For pressures between 100,000 and 400,000 atmospheres, the team, led by Eric Schwegler, found that ice melts as a molecular solid (similar to how ice melts in a cold drink). But in pressures above 450,000 atmospheres, there is a sharp increase in the slope of the melting curve due to molecular disassociation and proton diffusion in the solid, prior to melting, which is typically referred to as a superionic solid phase.
The simulation predict the properties of hydrogen-helium mixtures at the extreme pressures and temperatures that occur in Jupiter's interior, which cannot yet be studied with laboratory experiments. Applying techniques originally developed to study semiconductors, UC Berkeley's Burkhard Militzer, an assistant professor of earth and planetary science and astronomy, calculated the properties of hydrogen and helium for temperature, density and pressure at the surface all the way to the planet's center.
The team used computer models to study the possible atmospheric mass loss over a stellar lifecycle for exoplanets at orbiting distances of less than 0.06 AU where the planetary and stellar parameters are very well known from observations.
Sparkling away at magnitude 3.7 and appearing nearly as large as the full moon on the southern night sky, Omega Centauri is visible with the unaided eye from a clear, dark observing site. Even through a modest amateur telescope, the cluster is revealed as an incredible, densely packed sphere of glittering stars. But astronomers need to use the full power of professional telescopes to uncover the amazing secrets of this beautiful globular cluster.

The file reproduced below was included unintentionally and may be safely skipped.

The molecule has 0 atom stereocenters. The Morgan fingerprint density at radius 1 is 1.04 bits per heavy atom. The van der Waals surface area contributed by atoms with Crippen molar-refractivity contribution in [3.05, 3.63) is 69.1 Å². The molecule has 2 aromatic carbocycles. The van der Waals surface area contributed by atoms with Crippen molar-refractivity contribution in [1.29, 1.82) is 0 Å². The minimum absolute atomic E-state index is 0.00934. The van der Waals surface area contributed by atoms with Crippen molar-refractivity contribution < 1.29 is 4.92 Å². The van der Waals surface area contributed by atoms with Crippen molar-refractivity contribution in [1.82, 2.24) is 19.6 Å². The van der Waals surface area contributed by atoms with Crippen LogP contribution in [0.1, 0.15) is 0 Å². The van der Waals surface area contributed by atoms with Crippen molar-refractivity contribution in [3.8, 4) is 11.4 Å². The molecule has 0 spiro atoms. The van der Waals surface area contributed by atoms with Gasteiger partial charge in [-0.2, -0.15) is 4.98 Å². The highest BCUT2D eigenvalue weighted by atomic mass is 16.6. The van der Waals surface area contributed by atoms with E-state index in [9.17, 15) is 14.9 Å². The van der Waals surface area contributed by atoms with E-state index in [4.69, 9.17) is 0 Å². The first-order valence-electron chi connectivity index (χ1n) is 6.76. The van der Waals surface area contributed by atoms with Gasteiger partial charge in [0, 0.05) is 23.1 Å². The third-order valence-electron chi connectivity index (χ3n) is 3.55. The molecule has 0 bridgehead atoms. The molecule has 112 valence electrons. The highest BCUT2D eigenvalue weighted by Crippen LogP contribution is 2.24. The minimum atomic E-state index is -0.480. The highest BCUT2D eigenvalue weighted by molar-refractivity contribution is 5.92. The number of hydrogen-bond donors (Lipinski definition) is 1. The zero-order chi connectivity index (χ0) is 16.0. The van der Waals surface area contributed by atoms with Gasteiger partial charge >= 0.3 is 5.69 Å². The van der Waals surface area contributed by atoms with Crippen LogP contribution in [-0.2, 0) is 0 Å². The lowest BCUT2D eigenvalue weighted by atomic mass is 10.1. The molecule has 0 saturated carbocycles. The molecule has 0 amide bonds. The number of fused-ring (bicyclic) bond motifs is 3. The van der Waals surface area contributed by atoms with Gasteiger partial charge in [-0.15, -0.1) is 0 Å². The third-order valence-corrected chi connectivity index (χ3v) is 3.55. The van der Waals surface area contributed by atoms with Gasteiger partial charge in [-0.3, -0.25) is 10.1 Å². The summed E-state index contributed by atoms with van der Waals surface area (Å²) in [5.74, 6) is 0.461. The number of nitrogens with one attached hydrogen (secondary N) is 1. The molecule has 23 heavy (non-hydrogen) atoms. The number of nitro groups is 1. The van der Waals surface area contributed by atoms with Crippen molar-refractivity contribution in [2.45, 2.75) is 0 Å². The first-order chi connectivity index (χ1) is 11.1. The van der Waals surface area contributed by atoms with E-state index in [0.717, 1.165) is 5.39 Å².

The 49 planets considered in the study included hot gas giants, planets with masses similar or greater than that of Saturn and Jupiter, and hot ice giants, planets comparable to Uranus or Neptune. All the exoplanets in the sample were discovered using the transit method, where the size and mass of the planet is deduced by observing how much its parent star dims as it the planet passes in front of it.